An overreliance on meaningless testing and a lack of focus on documenting the effectiveness of steps that are making significant inroads against Bovine Spongiform Encephalopathy (BSE) are hindering a hungry world’s access to protein, driving up food costs and harming local economies as well as the U.S. beef industry. These were key findings presented by a leading global expert on BSE at a conference for Japan’s opinion leaders hosted by the U.S. Meat Export Federation (USMEF) in Tokyo, Oct. 15.

Dr. Ulrich Kihm, former chief veterinary officer of Switzerland with extensive experience in the research and analysis of infectious animal diseases, including BSE, was a featured speaker at the seminar. He was joined on the dais by Dr. Masahiko Ariji, a researcher for the AMITA Institute for Sustainable Economics, and a panel of Japanese journalists and health industry experts.

Speaking to an audience of more than 80 Japanese government officials, meat industry representatives, media and opinion leaders, including Takeshi Mikami, chairperson of the Food Safety Commission for the Government of Japan, Dr. Kihm informed the audience that Japan’s insistence on testing 100 percent of cattle for BSE – regardless of age – has been ineffective. He stated that the youngest documented case of BSE to his knowledge was 34 months of age.

“You can say to people that food is safe,” said Dr. Kihm, “but you can never say there is no risk – not only for BSE, but for other reasons.” However, Dr. Kihm noted that the effectiveness of removal of specified risk materials and the implementation of bans on the use of meat and bone meal for livestock feed have dramatically reduced the incidence of BSE and the risk of vCJD (variant Creutzfeldt-Jakob disease).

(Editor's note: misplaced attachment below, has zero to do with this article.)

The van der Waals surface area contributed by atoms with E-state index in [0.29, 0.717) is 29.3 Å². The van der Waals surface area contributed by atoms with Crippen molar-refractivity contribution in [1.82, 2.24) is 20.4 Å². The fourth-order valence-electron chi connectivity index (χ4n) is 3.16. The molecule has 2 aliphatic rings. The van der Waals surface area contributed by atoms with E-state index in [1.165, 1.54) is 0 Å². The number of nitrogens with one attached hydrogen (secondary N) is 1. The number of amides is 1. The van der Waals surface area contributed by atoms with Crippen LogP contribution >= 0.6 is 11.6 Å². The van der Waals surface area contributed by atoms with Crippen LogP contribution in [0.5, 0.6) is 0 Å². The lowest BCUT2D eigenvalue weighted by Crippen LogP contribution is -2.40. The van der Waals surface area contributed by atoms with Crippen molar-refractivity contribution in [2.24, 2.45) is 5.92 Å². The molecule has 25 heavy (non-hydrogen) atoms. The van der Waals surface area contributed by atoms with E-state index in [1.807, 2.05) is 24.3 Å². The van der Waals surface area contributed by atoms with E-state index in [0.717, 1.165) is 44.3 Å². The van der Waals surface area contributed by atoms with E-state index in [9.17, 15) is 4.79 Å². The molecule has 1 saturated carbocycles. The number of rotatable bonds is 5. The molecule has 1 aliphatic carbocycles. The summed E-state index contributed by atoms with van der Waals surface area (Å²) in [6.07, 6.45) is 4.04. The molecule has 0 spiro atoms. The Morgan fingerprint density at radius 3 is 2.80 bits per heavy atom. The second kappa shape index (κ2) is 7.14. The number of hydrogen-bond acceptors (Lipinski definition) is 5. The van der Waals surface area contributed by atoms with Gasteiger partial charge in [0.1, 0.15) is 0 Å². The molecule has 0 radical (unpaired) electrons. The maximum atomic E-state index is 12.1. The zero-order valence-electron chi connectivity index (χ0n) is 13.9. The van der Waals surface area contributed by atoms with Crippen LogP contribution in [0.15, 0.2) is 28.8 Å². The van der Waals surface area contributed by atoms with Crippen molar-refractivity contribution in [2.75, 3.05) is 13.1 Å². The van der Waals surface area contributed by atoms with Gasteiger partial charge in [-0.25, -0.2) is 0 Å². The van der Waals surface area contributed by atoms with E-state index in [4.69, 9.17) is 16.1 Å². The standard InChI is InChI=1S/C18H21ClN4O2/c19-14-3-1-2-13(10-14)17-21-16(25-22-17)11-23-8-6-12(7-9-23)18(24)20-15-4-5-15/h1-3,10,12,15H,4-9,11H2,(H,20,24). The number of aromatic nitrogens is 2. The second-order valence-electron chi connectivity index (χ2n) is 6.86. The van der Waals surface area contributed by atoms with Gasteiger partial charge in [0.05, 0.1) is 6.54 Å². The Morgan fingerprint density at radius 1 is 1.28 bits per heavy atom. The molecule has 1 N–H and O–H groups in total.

Dr. Ariji told the audience that there is a risk of BSE for consumers in Japan, but it is a risk that has not been accurately reported.

“There is a risk/reward factor in many activities. People climb mountains for the reward of getting to the top,” said Dr. Ariji. “When it comes to beef consumption, there is no communication of benefits – only talk about risk. The risk of limiting access to beef is limiting a source of food. The reward is providing consumers with food at lower prices and it could save resources and energy (in production).”

Dr. Ariji proceeded to outline the risks of death associated with a variety of circumstances based on available statistics and human exposure. His estimates show that there is virtually no chance of anyone getting vCJD in Japan, but that the risk from other activities is much higher. For example, the chances of dying from the following in Japan compared to contracting vCJD are:

– Wasp sting: 1,200 times more likely.

– Choking on a rice cake: 44,000 times more likely.

– Mountain climbing: 300,000 times more likely.

– Drowning in a bath: 380,000 times more likely.

– Smoking (leading to cancer or heart attack): 4.4 million times more likely.

“The risk of dying from BSE is one of the smallest, least measurable food-related risks,” said Dr. Ariji. But he noted that opinions of risk are divided, and the problem is not with the risk, but how it is communicated. He said that if all focus is on the risk and none on the reward, the risk can be overestimated.